The Science Of Sports Fandom

Win or lose, watching sports changes you. What research says about being a fan.
Chuck France / KU University Relations)

Whether you’re lamenting the devastation of your March Madness bracket or gearing up for the excitement of a baseball-filled spring, sports fandom can be an emotional roller coaster.

There’s more to being a fan than just buying tickets and turning on the TV: Scientists study sports fans to look into everything from group dynamics and social bonds to brand marketing and brain function.

“The game itself doesn’t mean anything, but the attachment to it certainly does,” journalist Eric Simons writes in his new book The Secret Lives of Sports Fans: The Science of Sports Obsession. “Watching sports is insanely complicated–and very personal–but underneath the layers of personality and culture lie the biological and psychological roots of a universal obsession.”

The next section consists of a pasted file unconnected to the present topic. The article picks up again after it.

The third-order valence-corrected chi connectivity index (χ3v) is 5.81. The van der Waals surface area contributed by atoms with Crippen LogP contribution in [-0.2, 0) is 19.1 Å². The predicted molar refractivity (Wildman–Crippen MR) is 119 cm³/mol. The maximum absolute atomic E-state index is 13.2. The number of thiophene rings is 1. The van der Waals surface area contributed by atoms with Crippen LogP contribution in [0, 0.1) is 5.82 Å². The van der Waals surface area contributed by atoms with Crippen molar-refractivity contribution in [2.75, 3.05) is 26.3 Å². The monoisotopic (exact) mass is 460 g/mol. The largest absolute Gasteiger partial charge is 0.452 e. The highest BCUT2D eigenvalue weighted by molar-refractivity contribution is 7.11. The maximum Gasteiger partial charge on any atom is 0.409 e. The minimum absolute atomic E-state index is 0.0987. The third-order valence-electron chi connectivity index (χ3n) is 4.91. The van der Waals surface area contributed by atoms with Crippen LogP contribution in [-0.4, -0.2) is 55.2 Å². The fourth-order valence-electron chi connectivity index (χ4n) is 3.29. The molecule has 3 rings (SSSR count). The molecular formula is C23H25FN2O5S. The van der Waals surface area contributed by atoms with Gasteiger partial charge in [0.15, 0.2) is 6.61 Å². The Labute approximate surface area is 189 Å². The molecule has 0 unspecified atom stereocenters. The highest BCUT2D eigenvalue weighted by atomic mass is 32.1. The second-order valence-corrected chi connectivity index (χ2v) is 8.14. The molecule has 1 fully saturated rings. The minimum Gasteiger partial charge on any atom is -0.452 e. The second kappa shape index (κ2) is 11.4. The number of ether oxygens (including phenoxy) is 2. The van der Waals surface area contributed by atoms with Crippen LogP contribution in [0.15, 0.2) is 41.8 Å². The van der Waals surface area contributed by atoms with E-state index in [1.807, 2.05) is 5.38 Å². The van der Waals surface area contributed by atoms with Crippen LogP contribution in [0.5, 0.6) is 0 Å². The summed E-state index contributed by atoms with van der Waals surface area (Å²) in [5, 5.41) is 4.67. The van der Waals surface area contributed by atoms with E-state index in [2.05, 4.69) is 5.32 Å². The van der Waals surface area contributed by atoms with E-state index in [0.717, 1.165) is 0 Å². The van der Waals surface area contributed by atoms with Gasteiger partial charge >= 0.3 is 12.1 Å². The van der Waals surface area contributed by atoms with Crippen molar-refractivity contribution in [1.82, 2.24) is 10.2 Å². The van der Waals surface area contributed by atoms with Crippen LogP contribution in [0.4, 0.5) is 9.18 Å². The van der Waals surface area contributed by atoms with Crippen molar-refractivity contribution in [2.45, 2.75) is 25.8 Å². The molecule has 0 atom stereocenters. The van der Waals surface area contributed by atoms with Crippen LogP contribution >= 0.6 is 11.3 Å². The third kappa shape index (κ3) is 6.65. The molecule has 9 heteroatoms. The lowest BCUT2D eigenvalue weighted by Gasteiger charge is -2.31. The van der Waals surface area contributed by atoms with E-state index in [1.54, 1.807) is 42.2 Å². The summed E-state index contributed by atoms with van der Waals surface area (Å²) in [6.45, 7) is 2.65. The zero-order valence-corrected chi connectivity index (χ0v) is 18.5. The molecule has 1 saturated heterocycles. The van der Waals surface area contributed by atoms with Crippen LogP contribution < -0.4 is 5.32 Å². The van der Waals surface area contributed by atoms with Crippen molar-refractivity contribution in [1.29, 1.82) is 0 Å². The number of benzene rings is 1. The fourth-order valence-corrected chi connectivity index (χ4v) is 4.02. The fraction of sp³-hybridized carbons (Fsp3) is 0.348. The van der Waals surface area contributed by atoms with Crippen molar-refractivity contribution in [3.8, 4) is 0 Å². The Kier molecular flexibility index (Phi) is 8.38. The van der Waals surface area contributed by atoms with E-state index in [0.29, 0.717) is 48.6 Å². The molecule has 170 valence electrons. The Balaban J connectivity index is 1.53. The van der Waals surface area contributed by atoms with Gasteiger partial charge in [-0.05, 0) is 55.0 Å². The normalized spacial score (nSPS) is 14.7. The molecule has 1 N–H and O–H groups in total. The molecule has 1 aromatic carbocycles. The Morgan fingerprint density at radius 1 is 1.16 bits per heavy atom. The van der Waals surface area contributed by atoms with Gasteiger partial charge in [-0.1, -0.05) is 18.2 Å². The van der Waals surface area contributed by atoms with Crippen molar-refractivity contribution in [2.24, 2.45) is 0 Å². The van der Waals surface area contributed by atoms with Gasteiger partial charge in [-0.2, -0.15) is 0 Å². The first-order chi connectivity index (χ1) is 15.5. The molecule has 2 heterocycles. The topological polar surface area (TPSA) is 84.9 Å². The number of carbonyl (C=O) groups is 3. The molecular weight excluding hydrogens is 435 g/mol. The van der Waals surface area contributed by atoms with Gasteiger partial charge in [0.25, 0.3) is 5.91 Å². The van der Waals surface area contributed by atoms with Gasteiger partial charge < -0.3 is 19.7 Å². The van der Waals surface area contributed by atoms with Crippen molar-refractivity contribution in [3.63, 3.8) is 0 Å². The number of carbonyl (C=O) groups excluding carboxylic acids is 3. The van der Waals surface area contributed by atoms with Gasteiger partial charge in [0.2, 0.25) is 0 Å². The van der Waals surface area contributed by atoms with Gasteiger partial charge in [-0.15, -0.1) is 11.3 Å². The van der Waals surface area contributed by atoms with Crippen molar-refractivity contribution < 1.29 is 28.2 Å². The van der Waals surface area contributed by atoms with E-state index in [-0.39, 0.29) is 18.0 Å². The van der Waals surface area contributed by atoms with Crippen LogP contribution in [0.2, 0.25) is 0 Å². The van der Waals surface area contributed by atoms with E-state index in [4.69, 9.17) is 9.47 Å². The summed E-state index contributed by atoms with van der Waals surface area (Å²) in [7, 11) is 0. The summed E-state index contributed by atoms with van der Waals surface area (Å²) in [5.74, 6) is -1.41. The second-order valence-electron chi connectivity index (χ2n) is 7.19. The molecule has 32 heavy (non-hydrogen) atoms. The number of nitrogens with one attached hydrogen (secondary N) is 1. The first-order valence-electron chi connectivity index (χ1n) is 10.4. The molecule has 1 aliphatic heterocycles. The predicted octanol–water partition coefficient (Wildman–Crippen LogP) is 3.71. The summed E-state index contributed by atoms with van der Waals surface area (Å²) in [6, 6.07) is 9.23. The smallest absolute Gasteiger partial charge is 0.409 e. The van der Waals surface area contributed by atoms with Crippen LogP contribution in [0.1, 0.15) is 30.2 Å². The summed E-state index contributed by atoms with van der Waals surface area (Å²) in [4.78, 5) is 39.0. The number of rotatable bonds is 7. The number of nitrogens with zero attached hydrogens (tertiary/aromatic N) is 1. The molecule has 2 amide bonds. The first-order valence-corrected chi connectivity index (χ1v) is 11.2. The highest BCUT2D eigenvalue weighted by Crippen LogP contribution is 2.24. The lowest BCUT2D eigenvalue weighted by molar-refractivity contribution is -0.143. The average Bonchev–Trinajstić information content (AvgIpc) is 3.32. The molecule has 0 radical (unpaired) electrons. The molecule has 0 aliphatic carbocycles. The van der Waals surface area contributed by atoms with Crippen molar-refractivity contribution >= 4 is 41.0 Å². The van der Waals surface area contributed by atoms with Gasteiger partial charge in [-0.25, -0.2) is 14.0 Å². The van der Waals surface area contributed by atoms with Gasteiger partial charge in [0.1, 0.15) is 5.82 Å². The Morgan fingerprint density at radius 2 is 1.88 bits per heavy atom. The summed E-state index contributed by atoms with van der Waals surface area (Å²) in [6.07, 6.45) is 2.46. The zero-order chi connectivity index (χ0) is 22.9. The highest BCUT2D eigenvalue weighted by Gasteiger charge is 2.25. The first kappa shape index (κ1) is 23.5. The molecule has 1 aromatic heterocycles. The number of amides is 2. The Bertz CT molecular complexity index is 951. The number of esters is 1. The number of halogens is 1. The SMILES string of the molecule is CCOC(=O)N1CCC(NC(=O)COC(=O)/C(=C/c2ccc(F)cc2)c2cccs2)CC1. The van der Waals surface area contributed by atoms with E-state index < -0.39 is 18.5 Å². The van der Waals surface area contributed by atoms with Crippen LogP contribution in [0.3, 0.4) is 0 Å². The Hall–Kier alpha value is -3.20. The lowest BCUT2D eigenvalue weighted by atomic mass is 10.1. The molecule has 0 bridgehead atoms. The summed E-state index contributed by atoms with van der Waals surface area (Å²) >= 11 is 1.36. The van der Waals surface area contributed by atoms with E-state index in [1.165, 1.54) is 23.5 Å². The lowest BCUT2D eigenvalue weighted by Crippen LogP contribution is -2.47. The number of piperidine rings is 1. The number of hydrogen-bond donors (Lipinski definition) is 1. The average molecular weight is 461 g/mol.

Here are some of the things being an intense sports fan does to you:

It gives you higher self-esteem.
Your team’s failure is a threat to your self-image.
It makes your neurons mirror those of the players in the game.
It increases your testosterone levels.
Unless you’re losing.
Or unless you’re a woman.
No, it happens to women too.
It makes you an aggressive, chanting mess.
It can help communities rebuild after disaster.
It improves your language skills.
It gives you unhealthier eating and drinking habits.
But exercise programs at stadiums can improve men’s health.
It gives you schadenfreude.
It makes you enjoy despair, kind of.
It messes up your sense of distance.
It might make you a riskier driver.
It can increase suicide rates when a team relocates.
It might kill you.
Even if your team wins.